Bar-Ilan concludes the book is very old, but not the book referred to in the OT:
The Words of Gad the Seer treated here is not the book that was in existence in biblical times and was apparently lost. The book discussed here was composed in one of the early centuries of this era, but was noticed only at the end of the eighteenth century. When the book was discovered, it was thought to be a medieval work and was assumed to be of little value. Contemplating the different proofs of its date of composition shows that the arguments for its lateness are outweighed by evidence of its early date. Nevertheless, even if one believes that the book is late, its importance is unquestionable. Its value lies in showing the modern scholar some of the techniques of the editors of the biblical narrative. It presents apocalyptic visions and perhaps supplies the missing verse in Psalm 145. Of further importance is the contribution of this book to the knowledge of the Hebrew language in the first centuries of this era: Biblical Hebrew on the one hand and philosophical Hebrew on the other. Above all, this book might enhance our understanding of the book of Revelation and the literature of that period in general; and the history of the Jews of Cochin would not be the lesser for it.
In short, the book has value, but isn’t to be regarded as a lost book of the canon.
It’s not news that tattoos are hitting the mainstream, but a new study reported in the journal Scientific Reports reveals that tattoo inks’ nanoparticles are adding color to other parts of your body.
As the tattooed population knows all too well, the process of tattooing consists of placing insoluble deposits of pigmented ink just below the epidermis, or outermost layer of skin. As they also know, your body does pretty much anything it can to get that ink out — which is why new tattoos ex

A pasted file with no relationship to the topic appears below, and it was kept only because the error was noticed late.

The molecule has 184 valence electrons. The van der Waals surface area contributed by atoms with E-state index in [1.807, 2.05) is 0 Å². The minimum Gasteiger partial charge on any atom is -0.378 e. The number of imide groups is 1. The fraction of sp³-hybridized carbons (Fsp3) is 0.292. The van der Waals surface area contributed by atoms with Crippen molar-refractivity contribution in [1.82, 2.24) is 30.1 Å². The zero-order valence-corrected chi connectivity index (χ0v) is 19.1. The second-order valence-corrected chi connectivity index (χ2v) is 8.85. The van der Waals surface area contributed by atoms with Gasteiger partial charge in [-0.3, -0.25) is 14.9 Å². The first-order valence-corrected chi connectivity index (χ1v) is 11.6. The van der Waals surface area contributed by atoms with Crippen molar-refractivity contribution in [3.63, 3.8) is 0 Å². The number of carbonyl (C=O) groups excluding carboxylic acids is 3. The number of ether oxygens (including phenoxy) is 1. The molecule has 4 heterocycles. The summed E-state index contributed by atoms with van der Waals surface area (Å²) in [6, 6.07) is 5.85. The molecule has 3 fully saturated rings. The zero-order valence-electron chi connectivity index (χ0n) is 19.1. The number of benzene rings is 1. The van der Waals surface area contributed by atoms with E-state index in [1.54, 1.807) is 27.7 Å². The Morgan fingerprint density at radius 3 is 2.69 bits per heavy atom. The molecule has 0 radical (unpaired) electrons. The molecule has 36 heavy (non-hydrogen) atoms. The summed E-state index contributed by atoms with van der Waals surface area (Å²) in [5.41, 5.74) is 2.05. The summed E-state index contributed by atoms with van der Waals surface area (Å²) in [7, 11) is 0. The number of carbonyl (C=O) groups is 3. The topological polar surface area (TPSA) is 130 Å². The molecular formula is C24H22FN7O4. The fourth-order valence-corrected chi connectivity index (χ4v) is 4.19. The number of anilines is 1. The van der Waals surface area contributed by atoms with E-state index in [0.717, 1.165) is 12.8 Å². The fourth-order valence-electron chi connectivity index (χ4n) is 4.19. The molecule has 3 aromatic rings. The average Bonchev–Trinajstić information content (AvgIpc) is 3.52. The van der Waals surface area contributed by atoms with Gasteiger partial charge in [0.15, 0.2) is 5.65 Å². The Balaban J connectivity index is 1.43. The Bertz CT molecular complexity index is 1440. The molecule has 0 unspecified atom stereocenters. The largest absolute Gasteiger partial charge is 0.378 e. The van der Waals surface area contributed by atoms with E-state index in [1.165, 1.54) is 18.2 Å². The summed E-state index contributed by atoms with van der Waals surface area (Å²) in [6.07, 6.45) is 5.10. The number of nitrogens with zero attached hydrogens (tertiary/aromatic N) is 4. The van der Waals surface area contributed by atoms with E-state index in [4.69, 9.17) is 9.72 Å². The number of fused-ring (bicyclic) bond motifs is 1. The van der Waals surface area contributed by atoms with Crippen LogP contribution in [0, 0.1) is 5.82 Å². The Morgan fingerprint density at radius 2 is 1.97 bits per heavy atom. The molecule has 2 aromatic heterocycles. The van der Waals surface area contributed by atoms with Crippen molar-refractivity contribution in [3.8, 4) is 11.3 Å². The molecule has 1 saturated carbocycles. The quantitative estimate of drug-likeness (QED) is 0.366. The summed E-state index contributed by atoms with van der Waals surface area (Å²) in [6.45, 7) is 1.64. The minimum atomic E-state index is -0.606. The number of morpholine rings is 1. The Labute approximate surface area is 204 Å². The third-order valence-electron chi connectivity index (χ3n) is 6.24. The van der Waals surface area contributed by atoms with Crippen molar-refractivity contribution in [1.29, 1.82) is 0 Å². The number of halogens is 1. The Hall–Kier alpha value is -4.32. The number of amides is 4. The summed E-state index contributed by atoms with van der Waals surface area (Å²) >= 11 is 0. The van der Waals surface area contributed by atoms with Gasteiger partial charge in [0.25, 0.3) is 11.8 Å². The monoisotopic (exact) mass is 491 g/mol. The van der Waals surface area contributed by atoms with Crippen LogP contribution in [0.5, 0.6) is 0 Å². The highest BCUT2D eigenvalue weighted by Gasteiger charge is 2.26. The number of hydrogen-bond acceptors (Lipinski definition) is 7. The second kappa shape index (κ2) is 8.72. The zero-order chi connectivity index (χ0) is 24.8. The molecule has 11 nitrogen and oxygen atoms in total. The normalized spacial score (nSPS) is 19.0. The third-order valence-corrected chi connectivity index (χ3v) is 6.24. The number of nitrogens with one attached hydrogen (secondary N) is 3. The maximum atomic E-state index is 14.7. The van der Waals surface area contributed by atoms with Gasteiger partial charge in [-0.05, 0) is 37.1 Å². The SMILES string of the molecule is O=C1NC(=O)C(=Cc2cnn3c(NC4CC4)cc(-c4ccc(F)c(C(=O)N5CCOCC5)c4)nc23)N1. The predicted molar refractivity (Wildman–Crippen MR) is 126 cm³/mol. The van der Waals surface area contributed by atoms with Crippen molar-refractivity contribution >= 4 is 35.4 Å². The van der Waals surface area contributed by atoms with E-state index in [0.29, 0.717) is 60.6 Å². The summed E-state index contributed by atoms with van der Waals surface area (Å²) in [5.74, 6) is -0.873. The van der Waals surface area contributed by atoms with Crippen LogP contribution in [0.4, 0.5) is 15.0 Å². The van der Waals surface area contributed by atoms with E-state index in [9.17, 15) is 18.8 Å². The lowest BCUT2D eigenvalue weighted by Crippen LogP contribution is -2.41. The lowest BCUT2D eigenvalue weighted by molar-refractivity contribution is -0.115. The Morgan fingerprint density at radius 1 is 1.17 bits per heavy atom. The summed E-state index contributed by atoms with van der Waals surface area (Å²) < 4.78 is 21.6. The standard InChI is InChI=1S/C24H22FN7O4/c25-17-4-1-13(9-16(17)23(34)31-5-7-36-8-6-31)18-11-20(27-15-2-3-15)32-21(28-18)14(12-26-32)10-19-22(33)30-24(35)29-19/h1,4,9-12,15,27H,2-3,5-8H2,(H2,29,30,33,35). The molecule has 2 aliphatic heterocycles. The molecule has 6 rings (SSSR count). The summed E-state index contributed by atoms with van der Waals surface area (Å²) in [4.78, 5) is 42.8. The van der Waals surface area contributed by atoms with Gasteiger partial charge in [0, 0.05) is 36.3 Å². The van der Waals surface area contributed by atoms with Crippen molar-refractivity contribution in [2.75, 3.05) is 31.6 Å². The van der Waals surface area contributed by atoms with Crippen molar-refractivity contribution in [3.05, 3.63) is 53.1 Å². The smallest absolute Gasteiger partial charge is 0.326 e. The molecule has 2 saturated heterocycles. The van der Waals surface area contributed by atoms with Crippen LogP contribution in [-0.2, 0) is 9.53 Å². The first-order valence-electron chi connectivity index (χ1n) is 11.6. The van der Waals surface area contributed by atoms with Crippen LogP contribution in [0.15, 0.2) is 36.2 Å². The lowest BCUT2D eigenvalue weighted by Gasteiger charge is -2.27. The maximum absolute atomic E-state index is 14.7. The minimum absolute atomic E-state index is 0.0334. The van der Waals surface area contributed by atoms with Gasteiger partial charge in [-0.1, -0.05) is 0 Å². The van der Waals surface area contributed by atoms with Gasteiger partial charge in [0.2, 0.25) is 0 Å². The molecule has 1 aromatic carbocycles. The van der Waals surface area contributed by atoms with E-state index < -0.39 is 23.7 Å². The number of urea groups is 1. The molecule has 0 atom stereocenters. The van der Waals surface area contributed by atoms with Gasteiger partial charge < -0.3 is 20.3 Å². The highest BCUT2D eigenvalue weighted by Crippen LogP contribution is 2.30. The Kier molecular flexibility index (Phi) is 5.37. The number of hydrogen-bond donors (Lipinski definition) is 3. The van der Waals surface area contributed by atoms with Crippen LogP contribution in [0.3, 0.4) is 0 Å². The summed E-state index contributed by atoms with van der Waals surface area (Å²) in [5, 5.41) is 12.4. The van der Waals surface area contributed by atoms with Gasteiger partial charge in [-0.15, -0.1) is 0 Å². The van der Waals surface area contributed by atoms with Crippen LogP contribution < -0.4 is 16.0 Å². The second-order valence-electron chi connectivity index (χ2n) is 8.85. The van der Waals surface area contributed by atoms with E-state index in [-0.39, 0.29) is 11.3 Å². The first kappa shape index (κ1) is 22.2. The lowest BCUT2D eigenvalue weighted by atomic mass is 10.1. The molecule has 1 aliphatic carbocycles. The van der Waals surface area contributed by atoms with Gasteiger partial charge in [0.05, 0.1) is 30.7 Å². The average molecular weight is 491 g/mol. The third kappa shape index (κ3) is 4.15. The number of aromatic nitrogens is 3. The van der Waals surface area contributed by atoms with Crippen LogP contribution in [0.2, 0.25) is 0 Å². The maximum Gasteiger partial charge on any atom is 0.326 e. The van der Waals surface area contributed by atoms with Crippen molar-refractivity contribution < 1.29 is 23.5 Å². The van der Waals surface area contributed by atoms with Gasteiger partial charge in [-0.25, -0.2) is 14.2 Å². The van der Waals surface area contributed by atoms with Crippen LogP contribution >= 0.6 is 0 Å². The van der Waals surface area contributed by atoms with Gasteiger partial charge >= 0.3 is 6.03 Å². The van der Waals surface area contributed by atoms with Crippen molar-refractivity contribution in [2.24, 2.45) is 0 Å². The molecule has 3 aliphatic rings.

Everything is getting “smarter” these days: automobiles, refrigerators, garage door openers…trashcans?
Even the shirt on your back is wising up and feasting on the data you generate with every step. The emerging e-textiles market promises threads that communicate, conduct energy, control body temperature and shapeshift. There are smart yoga pants, for example, that feature built in haptic vibrations to guide you into the perfect downward dog. The Supa sports bra links to an app and will p
The Cassini spacecraft has entered its final hours. And with the end nigh, Discover called up the Southwest Research Institute’s Hunter Waite — a Cassini principal investigator — for a look back at how this has redefined our view of where alien life might live in our solar system.
Before reaching Saturn in 2004, astronomers knew little about the gas giant’s many moons. Voyager got a glimpse of the system decades earlier. And Titan — the only known moon with a thick atmosphere — seemed lik
After 13 years and hundreds of orbits around Saturn, Cassini is in its final fall towards the gas giant. Before the dawn breaks tomorrow, the spacecraft will be vaporized. Now, we reflect on Cassini’s many triumphs, and stand vigil to witness the spacecraft’s last moments, pushing the boundaries of what engineering can do one final time.
NASA’s Cassini spacecraft launched on October 15, 1997, from Cape Canaveral, Florida. It slung around Venus, Earth, and Jupiter, using the
What story would you believe: A story about a drone that can fly for 4 hours or 4 minutes? Probably the latter, but this is a story about a hybrid powered drone that can fly for hours.
Whether it’s a researcher using drones to drop bugs onto crops or a hobbyist trying to capture epic aerial photos, drone pilots are often plagued by low flight time. But that’s not a problem with Skyfront’s Tailwind drone, which the company says flew for 4 hours and 34 minutes. That’s right. This drone was